Thu Dec 27 2007
Time Out Ratings :<strong>Rating: </strong>5/5
Given how often their celebrity representatives are photographed clubhopping sans panties, it’s no wonder that teenage girls are frequently labeled as vapid, self-destructive and apathetic. Thankfully, Red, a collection of essays written by teenage girls and edited by journalist Amy Goldwasser, paints a more optimistic picture of female adolescence. The writers represented may fall into some recognizable stereotypes—many are boy-crazy and insecure about their bodies—but they’re also deeply invested in articulating what’s wrong with the world today and how they intend to change it. Apathetic these girls ain’t.
After receiving close to 800 submissions from all over the country, Goldwasser selected 58 for this compilation. The topics are appropriately diverse: Johnny Depp, the horrors of gym class and the 9/11 terrorist attacks are all addressed. But distinct as they are, these essays feel of a piece, offering insight, humor and moments of devastation, often at the same time. Lots of Red’s contributors want to have fun, such as Emily Kaplan, whose essay is titled “Ode to My Breasts.” What’s best about the book, though, is its unself-conscious ambition and integrity, qualities that can be hard to come by in writings by contemporary adults. As 14-year-old Sarah Schelde advises in her ode to Stephen Colbert: “You can’t be steered away from your version of the truth, at least not if you want to make it farther than the small town you grew up in.”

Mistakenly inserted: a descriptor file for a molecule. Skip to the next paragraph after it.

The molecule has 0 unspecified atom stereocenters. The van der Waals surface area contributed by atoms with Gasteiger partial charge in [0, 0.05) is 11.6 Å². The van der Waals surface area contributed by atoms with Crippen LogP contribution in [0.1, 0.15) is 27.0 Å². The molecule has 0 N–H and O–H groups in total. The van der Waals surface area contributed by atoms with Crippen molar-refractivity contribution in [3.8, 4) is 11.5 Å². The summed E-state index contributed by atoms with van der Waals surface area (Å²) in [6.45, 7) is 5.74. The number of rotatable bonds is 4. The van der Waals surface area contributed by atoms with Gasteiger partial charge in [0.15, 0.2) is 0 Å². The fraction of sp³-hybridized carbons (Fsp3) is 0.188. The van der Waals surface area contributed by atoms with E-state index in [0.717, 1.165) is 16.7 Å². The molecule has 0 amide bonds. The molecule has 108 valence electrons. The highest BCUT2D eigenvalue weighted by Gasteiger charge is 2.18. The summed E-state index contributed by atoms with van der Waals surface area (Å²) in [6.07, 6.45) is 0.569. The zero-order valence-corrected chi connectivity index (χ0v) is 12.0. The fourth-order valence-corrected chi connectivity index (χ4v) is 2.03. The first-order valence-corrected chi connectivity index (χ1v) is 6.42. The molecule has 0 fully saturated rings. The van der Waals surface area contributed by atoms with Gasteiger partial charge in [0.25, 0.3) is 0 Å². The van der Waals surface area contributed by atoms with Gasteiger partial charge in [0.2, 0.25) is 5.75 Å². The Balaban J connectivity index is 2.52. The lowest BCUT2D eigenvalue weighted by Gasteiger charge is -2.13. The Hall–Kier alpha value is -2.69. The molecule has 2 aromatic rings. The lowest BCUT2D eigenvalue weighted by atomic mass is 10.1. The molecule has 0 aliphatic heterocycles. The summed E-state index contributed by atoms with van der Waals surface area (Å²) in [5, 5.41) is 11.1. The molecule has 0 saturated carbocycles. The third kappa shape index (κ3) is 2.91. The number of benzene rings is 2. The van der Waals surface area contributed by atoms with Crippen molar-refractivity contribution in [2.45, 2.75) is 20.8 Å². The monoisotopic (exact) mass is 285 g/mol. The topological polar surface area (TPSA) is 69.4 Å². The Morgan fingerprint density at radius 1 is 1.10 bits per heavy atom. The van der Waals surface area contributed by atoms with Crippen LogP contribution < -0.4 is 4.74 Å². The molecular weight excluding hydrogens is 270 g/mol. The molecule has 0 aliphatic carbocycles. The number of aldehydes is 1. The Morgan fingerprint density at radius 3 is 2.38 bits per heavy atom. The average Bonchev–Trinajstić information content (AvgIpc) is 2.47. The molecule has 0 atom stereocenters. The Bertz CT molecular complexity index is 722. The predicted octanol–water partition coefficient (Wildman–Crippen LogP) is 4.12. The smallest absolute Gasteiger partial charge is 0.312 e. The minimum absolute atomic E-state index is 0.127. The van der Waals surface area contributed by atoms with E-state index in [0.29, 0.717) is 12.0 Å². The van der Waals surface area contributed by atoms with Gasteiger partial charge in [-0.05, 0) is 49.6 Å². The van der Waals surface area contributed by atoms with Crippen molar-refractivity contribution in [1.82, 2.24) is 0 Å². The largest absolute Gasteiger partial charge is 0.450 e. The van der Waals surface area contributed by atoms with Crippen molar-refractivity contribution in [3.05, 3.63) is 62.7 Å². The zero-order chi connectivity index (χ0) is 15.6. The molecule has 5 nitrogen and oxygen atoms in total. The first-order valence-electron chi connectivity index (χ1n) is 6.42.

If these contributors are, as the book jacket claims, “the next generation of American writers,” we have much to look forward to. For anyone who is or ever was a teenager, Red is a revelation.